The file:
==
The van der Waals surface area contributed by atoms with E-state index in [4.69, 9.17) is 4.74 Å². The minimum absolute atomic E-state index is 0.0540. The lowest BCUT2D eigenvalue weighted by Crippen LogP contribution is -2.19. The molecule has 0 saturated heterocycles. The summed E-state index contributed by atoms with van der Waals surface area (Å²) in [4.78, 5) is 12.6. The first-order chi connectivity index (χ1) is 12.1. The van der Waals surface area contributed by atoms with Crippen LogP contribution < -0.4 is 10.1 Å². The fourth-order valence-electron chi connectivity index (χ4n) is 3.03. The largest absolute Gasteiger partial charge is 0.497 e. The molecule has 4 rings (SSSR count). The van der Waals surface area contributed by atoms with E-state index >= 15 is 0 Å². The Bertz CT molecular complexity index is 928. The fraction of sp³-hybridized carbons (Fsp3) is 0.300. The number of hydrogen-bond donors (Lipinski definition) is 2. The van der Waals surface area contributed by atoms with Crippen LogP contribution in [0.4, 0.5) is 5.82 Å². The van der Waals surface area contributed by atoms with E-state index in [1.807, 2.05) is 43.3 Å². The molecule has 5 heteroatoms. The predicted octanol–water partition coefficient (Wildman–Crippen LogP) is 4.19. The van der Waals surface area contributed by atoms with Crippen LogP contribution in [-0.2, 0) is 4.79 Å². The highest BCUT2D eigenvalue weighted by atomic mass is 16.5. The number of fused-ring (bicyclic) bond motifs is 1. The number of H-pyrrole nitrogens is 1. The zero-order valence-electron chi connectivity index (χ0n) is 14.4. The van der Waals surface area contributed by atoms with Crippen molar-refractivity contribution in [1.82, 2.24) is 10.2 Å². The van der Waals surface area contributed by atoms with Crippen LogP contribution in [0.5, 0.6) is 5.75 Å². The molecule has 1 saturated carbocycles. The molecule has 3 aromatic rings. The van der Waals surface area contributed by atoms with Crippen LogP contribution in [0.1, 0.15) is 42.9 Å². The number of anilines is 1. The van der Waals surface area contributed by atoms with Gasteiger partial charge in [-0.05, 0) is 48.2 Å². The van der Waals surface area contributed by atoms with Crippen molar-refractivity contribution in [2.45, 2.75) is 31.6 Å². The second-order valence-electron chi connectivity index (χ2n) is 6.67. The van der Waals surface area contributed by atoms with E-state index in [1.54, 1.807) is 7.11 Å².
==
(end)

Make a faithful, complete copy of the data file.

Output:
The van der Waals surface area contributed by atoms with E-state index in [4.69, 9.17) is 4.74 Å². The minimum absolute atomic E-state index is 0.0540. The lowest BCUT2D eigenvalue weighted by Crippen LogP contribution is -2.19. The molecule has 0 saturated heterocycles. The summed E-state index contributed by atoms with van der Waals surface area (Å²) in [4.78, 5) is 12.6. The first-order chi connectivity index (χ1) is 12.1. The van der Waals surface area contributed by atoms with Crippen LogP contribution < -0.4 is 10.1 Å². The fourth-order valence-electron chi connectivity index (χ4n) is 3.03. The largest absolute Gasteiger partial charge is 0.497 e. The molecule has 4 rings (SSSR count). The van der Waals surface area contributed by atoms with E-state index >= 15 is 0 Å². The Bertz CT molecular complexity index is 928. The fraction of sp³-hybridized carbons (Fsp3) is 0.300. The number of hydrogen-bond donors (Lipinski definition) is 2. The van der Waals surface area contributed by atoms with Crippen LogP contribution in [0.4, 0.5) is 5.82 Å². The van der Waals surface area contributed by atoms with E-state index in [1.807, 2.05) is 43.3 Å². The molecule has 5 heteroatoms. The predicted octanol–water partition coefficient (Wildman–Crippen LogP) is 4.19. The van der Waals surface area contributed by atoms with Crippen LogP contribution in [-0.2, 0) is 4.79 Å². The highest BCUT2D eigenvalue weighted by atomic mass is 16.5. The number of fused-ring (bicyclic) bond motifs is 1. The number of H-pyrrole nitrogens is 1. The zero-order valence-electron chi connectivity index (χ0n) is 14.4. The van der Waals surface area contributed by atoms with Crippen molar-refractivity contribution in [1.82, 2.24) is 10.2 Å². The van der Waals surface area contributed by atoms with Crippen LogP contribution in [0.5, 0.6) is 5.75 Å². The molecule has 1 saturated carbocycles. The molecule has 3 aromatic rings. The van der Waals surface area contributed by atoms with Crippen LogP contribution in [0.1, 0.15) is 42.9 Å². The number of anilines is 1. The van der Waals surface area contributed by atoms with Gasteiger partial charge in [-0.05, 0) is 48.2 Å². The van der Waals surface area contributed by atoms with Crippen molar-refractivity contribution in [2.45, 2.75) is 31.6 Å². The second-order valence-electron chi connectivity index (χ2n) is 6.67. The van der Waals surface area contributed by atoms with E-state index in [1.54, 1.807) is 7.11 Å².